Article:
Unreasonable maternity leave laws in the US put women at higher risk of developing postpartum depression (Gilpin, 2015). USA is one of the only three countries that does not guarantee paid maternity leave (Gilpin, 2015). The Family and Medical Leave Act (FMLA), implemented in 1993 is the only law that allows qualified employees to take a 12 week of unpaid, job-protected leave for medical leave such as caring for a newborn (Gilpin, 2015). The labour of statistics reports that only 12% of Americans have access to the paid leave which is given as a benefit to employees if the company wishes so (Gilpin, 2015). Only 5% of low-wage earners receive maternity leave compensation. Additionally, this act is not effective as it only covers 59% of US workers (Gilpin, 2015). The 12 weeks of unpaid family leave offered by this program is for women who have worked 1,250 hours per annum (Gilpin, 2015). Due to this requirement, only 2/5 women qualify for the leave (Gilpin, 2015). This increases the risk of postpartum depression primarily because of two main reasons, women are not able to take care of their children and women are not able to financially stabilize themselves (Gilpin, 2015). Research shows that when women do not receive paid maternity leave, they are more likely to drop out of the workforce (Gilpin, 2015). About 43% of women with children leave work voluntarily in order to take care of their children (Gilpin, 2015). On the other hand, women sometimes go back to work too quickly (Gilpin, 2015). About 25% of women go back for work 10 days after having a baby (Gilpin, 2015). Either way, women are at an increased risk of postpartum depression (Gilpin, 2015). When women quit their jobs to sit at home and take care of their children, they loose their financial independence and sense of accomplishments (Gilpin, 2015). This enforces a feeling of helplessness that puts mothers at risk of depression (Gilpin, 2015). When women do go back to work, they give less time to bond with their child (Gilpin, 2015). It also puts more responsibility on their plate as they have to be more in control of their commitments and responsibilities (Gilpin, 2015). This gives women a lot of emotional and physical exertion because of which women develop anxiety and depression (Gilpin, 2015). Therefore, unreasonable maternity leave puts women at higher risk of postpartum depression.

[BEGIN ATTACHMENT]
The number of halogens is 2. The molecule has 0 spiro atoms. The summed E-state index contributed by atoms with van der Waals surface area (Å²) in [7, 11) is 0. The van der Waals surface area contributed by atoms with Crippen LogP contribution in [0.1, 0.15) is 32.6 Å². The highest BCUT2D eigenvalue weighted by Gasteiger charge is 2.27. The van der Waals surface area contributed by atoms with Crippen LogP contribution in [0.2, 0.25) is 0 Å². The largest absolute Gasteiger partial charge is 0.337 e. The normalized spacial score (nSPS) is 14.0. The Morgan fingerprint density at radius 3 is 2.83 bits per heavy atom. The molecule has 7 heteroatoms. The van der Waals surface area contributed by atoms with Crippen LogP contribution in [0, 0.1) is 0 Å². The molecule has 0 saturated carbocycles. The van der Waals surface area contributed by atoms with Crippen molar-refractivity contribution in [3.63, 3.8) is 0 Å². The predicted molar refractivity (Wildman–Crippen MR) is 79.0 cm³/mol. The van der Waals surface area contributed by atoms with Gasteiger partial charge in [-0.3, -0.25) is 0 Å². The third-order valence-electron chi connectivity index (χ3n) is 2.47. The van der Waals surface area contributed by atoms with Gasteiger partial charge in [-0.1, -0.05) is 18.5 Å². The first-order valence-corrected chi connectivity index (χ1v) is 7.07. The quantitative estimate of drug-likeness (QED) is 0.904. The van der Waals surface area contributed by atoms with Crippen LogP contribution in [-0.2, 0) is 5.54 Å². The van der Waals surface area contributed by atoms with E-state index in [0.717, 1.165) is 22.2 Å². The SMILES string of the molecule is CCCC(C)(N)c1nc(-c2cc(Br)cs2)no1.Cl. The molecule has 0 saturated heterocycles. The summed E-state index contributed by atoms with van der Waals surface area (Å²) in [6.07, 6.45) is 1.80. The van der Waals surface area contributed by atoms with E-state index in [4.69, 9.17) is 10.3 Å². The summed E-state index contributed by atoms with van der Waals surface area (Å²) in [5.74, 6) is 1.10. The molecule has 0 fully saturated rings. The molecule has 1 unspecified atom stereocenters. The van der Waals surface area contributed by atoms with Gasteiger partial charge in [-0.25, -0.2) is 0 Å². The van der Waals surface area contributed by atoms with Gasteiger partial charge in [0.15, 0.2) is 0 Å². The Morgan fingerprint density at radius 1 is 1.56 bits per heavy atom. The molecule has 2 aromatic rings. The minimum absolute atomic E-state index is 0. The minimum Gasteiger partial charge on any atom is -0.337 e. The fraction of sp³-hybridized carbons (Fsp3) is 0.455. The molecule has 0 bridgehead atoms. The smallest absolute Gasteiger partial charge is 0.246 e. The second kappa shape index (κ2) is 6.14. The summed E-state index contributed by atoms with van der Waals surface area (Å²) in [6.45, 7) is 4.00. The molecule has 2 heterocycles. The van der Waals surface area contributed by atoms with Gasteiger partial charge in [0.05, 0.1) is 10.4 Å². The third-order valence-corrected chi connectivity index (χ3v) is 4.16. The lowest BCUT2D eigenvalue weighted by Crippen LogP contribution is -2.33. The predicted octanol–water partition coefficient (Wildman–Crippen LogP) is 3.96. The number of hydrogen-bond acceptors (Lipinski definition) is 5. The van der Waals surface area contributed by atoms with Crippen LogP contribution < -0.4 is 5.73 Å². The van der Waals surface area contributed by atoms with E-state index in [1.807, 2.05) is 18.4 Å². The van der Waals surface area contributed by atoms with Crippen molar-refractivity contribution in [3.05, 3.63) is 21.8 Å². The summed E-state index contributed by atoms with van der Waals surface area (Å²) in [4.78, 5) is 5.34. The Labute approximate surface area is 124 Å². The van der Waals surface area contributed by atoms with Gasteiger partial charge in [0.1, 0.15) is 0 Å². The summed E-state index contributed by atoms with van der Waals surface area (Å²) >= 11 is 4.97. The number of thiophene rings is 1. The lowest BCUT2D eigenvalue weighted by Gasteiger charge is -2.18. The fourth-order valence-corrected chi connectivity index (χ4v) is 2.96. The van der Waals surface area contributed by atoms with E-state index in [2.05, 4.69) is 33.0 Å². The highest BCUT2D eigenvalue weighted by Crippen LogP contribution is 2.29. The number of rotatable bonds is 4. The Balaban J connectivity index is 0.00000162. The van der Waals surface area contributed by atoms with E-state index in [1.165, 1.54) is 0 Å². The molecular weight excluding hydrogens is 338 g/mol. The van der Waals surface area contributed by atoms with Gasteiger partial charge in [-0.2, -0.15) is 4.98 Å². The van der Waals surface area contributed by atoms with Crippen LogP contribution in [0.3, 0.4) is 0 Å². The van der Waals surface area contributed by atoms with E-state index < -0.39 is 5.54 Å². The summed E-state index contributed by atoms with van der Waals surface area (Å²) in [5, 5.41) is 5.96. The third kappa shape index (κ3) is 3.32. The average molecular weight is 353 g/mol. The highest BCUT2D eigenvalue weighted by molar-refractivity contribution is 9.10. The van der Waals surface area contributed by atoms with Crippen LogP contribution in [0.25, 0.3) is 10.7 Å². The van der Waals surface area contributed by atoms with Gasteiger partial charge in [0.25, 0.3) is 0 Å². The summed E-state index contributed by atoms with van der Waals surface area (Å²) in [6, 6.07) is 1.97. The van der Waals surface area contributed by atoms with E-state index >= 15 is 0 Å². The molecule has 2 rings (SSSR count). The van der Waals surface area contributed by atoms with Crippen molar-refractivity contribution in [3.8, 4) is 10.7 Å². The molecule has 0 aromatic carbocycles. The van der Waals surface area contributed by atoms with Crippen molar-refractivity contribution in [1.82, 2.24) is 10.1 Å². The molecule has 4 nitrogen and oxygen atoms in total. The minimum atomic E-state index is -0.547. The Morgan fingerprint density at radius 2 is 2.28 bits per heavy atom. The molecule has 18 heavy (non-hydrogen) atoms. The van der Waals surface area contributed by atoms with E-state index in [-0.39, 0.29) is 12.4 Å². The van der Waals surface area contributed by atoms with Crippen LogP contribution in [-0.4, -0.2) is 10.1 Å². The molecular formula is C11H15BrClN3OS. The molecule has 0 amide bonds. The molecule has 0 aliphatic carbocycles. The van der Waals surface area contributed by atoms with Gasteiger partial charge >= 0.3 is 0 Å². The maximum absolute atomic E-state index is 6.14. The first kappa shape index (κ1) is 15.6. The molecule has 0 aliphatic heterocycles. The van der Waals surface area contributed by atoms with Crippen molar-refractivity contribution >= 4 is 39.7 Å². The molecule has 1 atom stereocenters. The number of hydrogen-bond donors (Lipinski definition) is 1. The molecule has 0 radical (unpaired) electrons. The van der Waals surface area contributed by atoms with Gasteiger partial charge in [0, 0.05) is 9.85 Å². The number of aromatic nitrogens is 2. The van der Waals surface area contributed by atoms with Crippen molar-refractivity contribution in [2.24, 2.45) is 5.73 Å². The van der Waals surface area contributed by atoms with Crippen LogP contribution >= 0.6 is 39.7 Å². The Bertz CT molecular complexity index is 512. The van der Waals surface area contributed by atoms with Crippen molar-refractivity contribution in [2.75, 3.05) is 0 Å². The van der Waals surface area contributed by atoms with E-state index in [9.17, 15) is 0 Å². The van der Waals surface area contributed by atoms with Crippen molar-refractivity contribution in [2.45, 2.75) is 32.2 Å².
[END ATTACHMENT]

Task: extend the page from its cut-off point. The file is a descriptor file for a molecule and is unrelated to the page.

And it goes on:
In conclusion, there is still stigma around depression especially postpartum depression despite the recent growth in mental health awareness. A lot of mothers are at risk of developing postpartum depression due to several physical reasons such as obesity, alcoholism, drug abuse, and physical exertion as well as social issues such as lack of support. The underlying reason as to why new mothers develop major depression is because depression often goes undetected and/or mothers are usually do not admit that they have depression. This is usually because of the concept of “supermom” and the taboo nature of depression. The answer to this issue is clear; there needs to be implementation of successful awareness programs that curates this issue. The awareness program needs to focus on abolishing the myth of super moms and endorse the concept of self-care. There are a lot of mothers who make a lot of sacrifices for the good of their children. They put the priorities of their newborn while struggling and need a little bit of self-care; and if they do take rest or practice self-help, they are scorned for it. There needs to be abolishment of the concept of supermom. The new mother need to stop feeling guilty for needing to take care of themselves. Additionally, there needs to be campaigns focusing on reducing the taboo regarding PPD so that mother do not have to hide their depression and live without treatment and care. Thankfully a lot of celebrities have been supporting postpartum depression and are coming forward with their own experience that has empowered new mothers to also take an action and help themselves. Even though it will be a slow process, new mothers will be able to get over their post delivery “hangover” and find a healthy balance between their own lives and motherhood. 

Ms Miha Alam

Byrn Mawr College

USA

 

****The Excerpt called My Shameful Secret by Kaylee Scottaline is retrieved from the link provided below****

http://www.huffingtonpost.com/kaylee-scottaline/postpartum-depression-my-shameful-secret_b_3781546.html

Scottaline, Kaylee. "Postpartum Depression: My Shameful Secret." The Huffington Post. TheHuffingtonPost.com, 2013. Web. 5 Dec. 2016.

Work Cited:

Goldstein. "POSTPARTUM DEPRESSION (PPD) : SYMPTOMS, CAUSES & TREATMENT." Dr. Robin Goldstein - Boca Raton Psychologist, Depression Counselor, Licensed Therapist for Individuals and Couples. N.p., 2009. Web. 5 Dec. 2016.

Lombino, Elizabeth. "Why Is PostPartum Depression Such a Taboo?" Elizabeth Lombino. N.p., 5 Dec. 2014. Web. 24 Dec. 2015.

"Postpartum Depression." Postpartum Depression Symptoms - Mayo Clinic. Mayo Clinic, 2015. Web. 5 Dec. 2016.

Scottaline, Kaylee. "Postpartum Depression: My Shameful Secret." The Huffington Post. TheHuffingtonPost.com, 2013. Web. 5 Dec. 2016.

Sylvén, Sara M. Biological and Psychosocial Aspects of Postpartum Depression. Uppsala: Acta Universitatis       Upsaliensis, 2012. UPPSALA Universitet, 2015. Web.

TechRepublic. "10 Things You Need to Know about Maternity Leave in the US."TechRepublic. N.p., 31 July 2015. Web. 24 Dec. 2016.